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Kanada Ten
post Mar 2 2009, 05:54 PM
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I like the Ork Underground one. Deals with all sorts of aspects of the world.
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Stahlseele
post Mar 2 2009, 05:57 PM
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well, there's allways the good old foodfight . . or first run, if they are advanced beginners O.o
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Bai Shen
post Mar 2 2009, 09:22 PM
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QUOTE (Draco18s @ Mar 2 2009, 09:25 AM) *
1) Plan Nothing

2) Rent Johnny Mnemonic

3) Have them watch Johnny Mnemonic

4) "ShadowRun is like that, but with magic, dragons, and trolls."


Personally, I'd go with Ronin instead. That movie is Shadowrun without the magic and matrix. (IMG:style_emoticons/default/smile.gif)

I have a "Milk Run" that I like to use to start my campaigns off with. I guess I should post it for other people to use.
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SincereAgape
post Mar 2 2009, 09:34 PM
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QUOTE (Kanada Ten @ Mar 2 2009, 12:54 PM) *
I like the Ork Underground one. Deals with all sorts of aspects of the world.



/Signed. The Ork Underground setting has the potential to get the ground running with your campaign and if all else fails you can break it down into two sessions. Starting off on the right foot and setting a good pace for your stories might be important for the survivability of your group. If I was a PC, and I read the three ideas, I'd def choose Ork Underground.
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lordnth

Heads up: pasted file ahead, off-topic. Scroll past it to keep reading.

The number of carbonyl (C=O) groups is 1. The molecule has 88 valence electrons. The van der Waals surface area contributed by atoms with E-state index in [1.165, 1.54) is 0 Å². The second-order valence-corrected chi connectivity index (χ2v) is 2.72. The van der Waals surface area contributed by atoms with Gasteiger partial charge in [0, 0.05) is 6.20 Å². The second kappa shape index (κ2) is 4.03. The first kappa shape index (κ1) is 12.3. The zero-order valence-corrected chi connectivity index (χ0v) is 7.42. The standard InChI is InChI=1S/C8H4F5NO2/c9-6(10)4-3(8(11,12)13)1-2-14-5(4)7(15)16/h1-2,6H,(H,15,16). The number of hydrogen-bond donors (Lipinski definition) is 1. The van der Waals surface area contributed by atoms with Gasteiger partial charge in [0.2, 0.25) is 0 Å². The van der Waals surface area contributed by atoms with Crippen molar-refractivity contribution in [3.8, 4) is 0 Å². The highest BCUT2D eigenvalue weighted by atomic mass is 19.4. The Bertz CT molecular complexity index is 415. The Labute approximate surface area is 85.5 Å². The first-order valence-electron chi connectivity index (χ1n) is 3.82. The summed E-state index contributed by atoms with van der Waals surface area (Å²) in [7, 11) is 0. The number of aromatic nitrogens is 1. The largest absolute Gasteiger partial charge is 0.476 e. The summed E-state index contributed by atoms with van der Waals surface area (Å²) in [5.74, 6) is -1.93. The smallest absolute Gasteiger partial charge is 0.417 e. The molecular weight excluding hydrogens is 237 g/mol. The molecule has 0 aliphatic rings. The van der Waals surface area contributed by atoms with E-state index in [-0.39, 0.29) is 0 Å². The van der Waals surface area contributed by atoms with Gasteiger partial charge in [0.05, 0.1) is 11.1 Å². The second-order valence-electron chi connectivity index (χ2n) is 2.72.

post Mar 2 2009, 11:51 PM
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I've just started a SR game (SR3 becuase that's what most of us have), and I have gotten the players into the game. My biggest complaint (even about the ones that have played before) is the lack of contacts.
How would players expect to do legwork with just two contacts? And none having a Fixer or Dealer. Ugh.

For the first game, make them characters. Aproach each one or two seprately. Have everyone run for the same thing (file, prototype item, extraction, etc.) and see what happens. After they all get the hang of the game, and hopefully no grudges over shot characters, have them make thier own persona in your Seattle.

That's what I did but no one got shot or killed. (Last time I tried something like this only 2 out of 9 players lived -only 1 got paid)
They ended up negotionating with each other or tailing each other to make sure no one double crossed the Johnson.
Now they are starting to work together.
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Adarael
post Mar 3 2009, 12:30 AM
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QUOTE (Browncoatone @ Mar 2 2009, 05:20 AM) *
I'm gonna try the Star Wars approach. In Media Res - in the middle of things. I'm gonna throw the group into combat right out of the starting gate and see what happens. I'm hoping that by skipping the uncomfortable introduction and putting them underfire immediately I can foster a sort of team spirit.


I firmly believe that in media res is probably the best way to start just about anything - just about.
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Dream79
post Mar 3 2009, 08:59 AM
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Well I think the easiest way to have the runners meet is to have them assembled by the fixer who needs a team with each of the PCs talents for a job. For new players the first run should be simple but at the same time give a general introduction to the SR world and allow the new PCs to use there specialties. A quick one-shot with pregene runner characters seems best.